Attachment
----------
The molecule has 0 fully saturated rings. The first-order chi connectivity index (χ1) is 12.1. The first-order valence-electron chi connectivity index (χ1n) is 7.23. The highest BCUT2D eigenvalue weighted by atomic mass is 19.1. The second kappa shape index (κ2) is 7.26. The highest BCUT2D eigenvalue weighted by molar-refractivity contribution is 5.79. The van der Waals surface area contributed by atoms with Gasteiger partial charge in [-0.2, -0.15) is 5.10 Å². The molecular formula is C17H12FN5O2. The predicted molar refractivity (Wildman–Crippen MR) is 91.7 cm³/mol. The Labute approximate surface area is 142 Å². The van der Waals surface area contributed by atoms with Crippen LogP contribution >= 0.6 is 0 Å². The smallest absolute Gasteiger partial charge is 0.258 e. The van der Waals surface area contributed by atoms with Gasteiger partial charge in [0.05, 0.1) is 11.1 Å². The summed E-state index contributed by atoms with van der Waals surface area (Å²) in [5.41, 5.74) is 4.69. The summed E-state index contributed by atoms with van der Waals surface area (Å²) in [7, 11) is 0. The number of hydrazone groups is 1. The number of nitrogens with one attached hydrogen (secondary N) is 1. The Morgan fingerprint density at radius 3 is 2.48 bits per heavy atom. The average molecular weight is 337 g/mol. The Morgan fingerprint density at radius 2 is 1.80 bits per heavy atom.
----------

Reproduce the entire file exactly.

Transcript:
The molecule has 0 fully saturated rings. The first-order chi connectivity index (χ1) is 12.1. The first-order valence-electron chi connectivity index (χ1n) is 7.23. The highest BCUT2D eigenvalue weighted by atomic mass is 19.1. The second kappa shape index (κ2) is 7.26. The highest BCUT2D eigenvalue weighted by molar-refractivity contribution is 5.79. The van der Waals surface area contributed by atoms with Gasteiger partial charge in [-0.2, -0.15) is 5.10 Å². The molecular formula is C17H12FN5O2. The predicted molar refractivity (Wildman–Crippen MR) is 91.7 cm³/mol. The Labute approximate surface area is 142 Å². The van der Waals surface area contributed by atoms with Crippen LogP contribution >= 0.6 is 0 Å². The smallest absolute Gasteiger partial charge is 0.258 e. The van der Waals surface area contributed by atoms with Gasteiger partial charge in [0.05, 0.1) is 11.1 Å². The summed E-state index contributed by atoms with van der Waals surface area (Å²) in [5.41, 5.74) is 4.69. The summed E-state index contributed by atoms with van der Waals surface area (Å²) in [7, 11) is 0. The number of hydrazone groups is 1. The number of nitrogens with one attached hydrogen (secondary N) is 1. The Morgan fingerprint density at radius 3 is 2.48 bits per heavy atom. The average molecular weight is 337 g/mol. The Morgan fingerprint density at radius 2 is 1.80 bits per heavy atom.